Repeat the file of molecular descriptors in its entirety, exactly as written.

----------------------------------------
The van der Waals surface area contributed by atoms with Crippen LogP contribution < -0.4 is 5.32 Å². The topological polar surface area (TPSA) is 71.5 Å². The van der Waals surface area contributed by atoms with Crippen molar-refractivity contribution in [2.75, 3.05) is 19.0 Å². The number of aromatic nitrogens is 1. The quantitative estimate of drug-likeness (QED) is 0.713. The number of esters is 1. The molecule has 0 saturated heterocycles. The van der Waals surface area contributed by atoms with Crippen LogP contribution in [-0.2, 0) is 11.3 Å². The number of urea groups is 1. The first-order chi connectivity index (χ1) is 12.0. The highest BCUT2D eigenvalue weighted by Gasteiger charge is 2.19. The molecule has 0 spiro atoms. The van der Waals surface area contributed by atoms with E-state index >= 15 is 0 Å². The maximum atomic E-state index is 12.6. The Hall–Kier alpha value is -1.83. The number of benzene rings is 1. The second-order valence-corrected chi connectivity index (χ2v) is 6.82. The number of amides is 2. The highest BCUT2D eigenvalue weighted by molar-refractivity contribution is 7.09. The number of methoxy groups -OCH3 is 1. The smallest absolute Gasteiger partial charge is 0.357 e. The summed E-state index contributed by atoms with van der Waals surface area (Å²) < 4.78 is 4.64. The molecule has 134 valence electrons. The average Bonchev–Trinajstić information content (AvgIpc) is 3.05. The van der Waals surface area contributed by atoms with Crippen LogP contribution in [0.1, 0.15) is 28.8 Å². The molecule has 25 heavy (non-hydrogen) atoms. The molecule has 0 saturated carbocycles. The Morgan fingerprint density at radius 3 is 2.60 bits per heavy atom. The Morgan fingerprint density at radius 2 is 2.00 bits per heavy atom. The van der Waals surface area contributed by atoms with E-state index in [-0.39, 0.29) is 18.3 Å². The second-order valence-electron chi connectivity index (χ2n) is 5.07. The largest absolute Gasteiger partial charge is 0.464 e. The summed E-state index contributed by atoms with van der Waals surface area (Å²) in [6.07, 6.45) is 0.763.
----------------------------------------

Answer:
The van der Waals surface area contributed by atoms with Crippen LogP contribution < -0.4 is 5.32 Å². The topological polar surface area (TPSA) is 71.5 Å². The van der Waals surface area contributed by atoms with Crippen molar-refractivity contribution in [2.75, 3.05) is 19.0 Å². The number of aromatic nitrogens is 1. The quantitative estimate of drug-likeness (QED) is 0.713. The number of esters is 1. The molecule has 0 saturated heterocycles. The van der Waals surface area contributed by atoms with Crippen LogP contribution in [-0.2, 0) is 11.3 Å². The number of urea groups is 1. The first-order chi connectivity index (χ1) is 12.0. The highest BCUT2D eigenvalue weighted by Gasteiger charge is 2.19. The molecule has 0 spiro atoms. The van der Waals surface area contributed by atoms with E-state index >= 15 is 0 Å². The maximum atomic E-state index is 12.6. The Hall–Kier alpha value is -1.83. The number of benzene rings is 1. The second-order valence-corrected chi connectivity index (χ2v) is 6.82. The number of amides is 2. The highest BCUT2D eigenvalue weighted by molar-refractivity contribution is 7.09. The number of methoxy groups -OCH3 is 1. The smallest absolute Gasteiger partial charge is 0.357 e. The summed E-state index contributed by atoms with van der Waals surface area (Å²) < 4.78 is 4.64. The molecule has 134 valence electrons. The average Bonchev–Trinajstić information content (AvgIpc) is 3.05. The van der Waals surface area contributed by atoms with Crippen LogP contribution in [0.1, 0.15) is 28.8 Å². The molecule has 25 heavy (non-hydrogen) atoms. The molecule has 0 saturated carbocycles. The Morgan fingerprint density at radius 3 is 2.60 bits per heavy atom. The Morgan fingerprint density at radius 2 is 2.00 bits per heavy atom. The van der Waals surface area contributed by atoms with E-state index in [-0.39, 0.29) is 18.3 Å². The second-order valence-electron chi connectivity index (χ2n) is 5.07. The largest absolute Gasteiger partial charge is 0.464 e. The summed E-state index contributed by atoms with van der Waals surface area (Å²) in [6.07, 6.45) is 0.763.